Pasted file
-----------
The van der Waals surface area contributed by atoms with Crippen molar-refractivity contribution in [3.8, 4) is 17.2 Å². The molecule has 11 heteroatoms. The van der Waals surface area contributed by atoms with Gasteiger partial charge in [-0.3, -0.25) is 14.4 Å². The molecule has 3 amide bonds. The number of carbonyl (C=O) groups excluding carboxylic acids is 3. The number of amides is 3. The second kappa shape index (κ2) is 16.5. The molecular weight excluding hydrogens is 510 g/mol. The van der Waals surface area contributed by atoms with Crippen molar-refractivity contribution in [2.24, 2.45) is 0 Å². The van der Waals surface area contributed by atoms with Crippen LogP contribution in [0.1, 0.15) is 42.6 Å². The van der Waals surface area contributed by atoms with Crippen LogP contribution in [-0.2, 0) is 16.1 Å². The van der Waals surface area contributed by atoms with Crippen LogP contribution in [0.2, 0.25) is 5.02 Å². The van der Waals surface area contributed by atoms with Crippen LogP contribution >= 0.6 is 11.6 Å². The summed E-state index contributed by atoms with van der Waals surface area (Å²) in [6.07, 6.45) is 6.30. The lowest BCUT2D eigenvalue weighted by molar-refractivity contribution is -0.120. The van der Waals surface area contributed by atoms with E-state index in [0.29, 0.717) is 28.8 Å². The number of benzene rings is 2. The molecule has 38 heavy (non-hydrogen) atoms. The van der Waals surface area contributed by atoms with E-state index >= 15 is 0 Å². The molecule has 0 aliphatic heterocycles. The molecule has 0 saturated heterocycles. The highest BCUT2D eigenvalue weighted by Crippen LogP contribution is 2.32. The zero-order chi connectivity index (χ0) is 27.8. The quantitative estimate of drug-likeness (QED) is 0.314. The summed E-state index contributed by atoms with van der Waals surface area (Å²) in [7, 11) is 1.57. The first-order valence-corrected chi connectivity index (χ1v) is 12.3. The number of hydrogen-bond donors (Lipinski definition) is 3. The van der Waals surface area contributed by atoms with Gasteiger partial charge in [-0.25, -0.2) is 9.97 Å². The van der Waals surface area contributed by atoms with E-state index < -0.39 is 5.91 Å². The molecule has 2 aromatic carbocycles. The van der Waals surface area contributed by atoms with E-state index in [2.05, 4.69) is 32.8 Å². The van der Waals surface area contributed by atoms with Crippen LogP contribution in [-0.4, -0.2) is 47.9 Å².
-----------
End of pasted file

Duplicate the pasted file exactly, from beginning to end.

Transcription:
The van der Waals surface area contributed by atoms with Crippen molar-refractivity contribution in [3.8, 4) is 17.2 Å². The molecule has 11 heteroatoms. The van der Waals surface area contributed by atoms with Gasteiger partial charge in [-0.3, -0.25) is 14.4 Å². The molecule has 3 amide bonds. The number of carbonyl (C=O) groups excluding carboxylic acids is 3. The number of amides is 3. The second kappa shape index (κ2) is 16.5. The molecular weight excluding hydrogens is 510 g/mol. The van der Waals surface area contributed by atoms with Crippen molar-refractivity contribution in [2.24, 2.45) is 0 Å². The van der Waals surface area contributed by atoms with Crippen LogP contribution in [0.1, 0.15) is 42.6 Å². The van der Waals surface area contributed by atoms with Crippen LogP contribution in [-0.2, 0) is 16.1 Å². The van der Waals surface area contributed by atoms with Crippen LogP contribution in [0.2, 0.25) is 5.02 Å². The van der Waals surface area contributed by atoms with Crippen LogP contribution >= 0.6 is 11.6 Å². The summed E-state index contributed by atoms with van der Waals surface area (Å²) in [6.07, 6.45) is 6.30. The lowest BCUT2D eigenvalue weighted by molar-refractivity contribution is -0.120. The van der Waals surface area contributed by atoms with E-state index in [0.29, 0.717) is 28.8 Å². The number of benzene rings is 2. The molecule has 38 heavy (non-hydrogen) atoms. The van der Waals surface area contributed by atoms with E-state index >= 15 is 0 Å². The molecule has 0 aliphatic heterocycles. The molecule has 0 saturated heterocycles. The highest BCUT2D eigenvalue weighted by Crippen LogP contribution is 2.32. The zero-order chi connectivity index (χ0) is 27.8. The quantitative estimate of drug-likeness (QED) is 0.314. The summed E-state index contributed by atoms with van der Waals surface area (Å²) in [7, 11) is 1.57. The first-order valence-corrected chi connectivity index (χ1v) is 12.3. The number of hydrogen-bond donors (Lipinski definition) is 3. The van der Waals surface area contributed by atoms with Gasteiger partial charge in [-0.25, -0.2) is 9.97 Å². The van der Waals surface area contributed by atoms with E-state index < -0.39 is 5.91 Å². The molecule has 2 aromatic carbocycles. The van der Waals surface area contributed by atoms with E-state index in [2.05, 4.69) is 32.8 Å². The van der Waals surface area contributed by atoms with Crippen LogP contribution in [-0.4, -0.2) is 47.9 Å².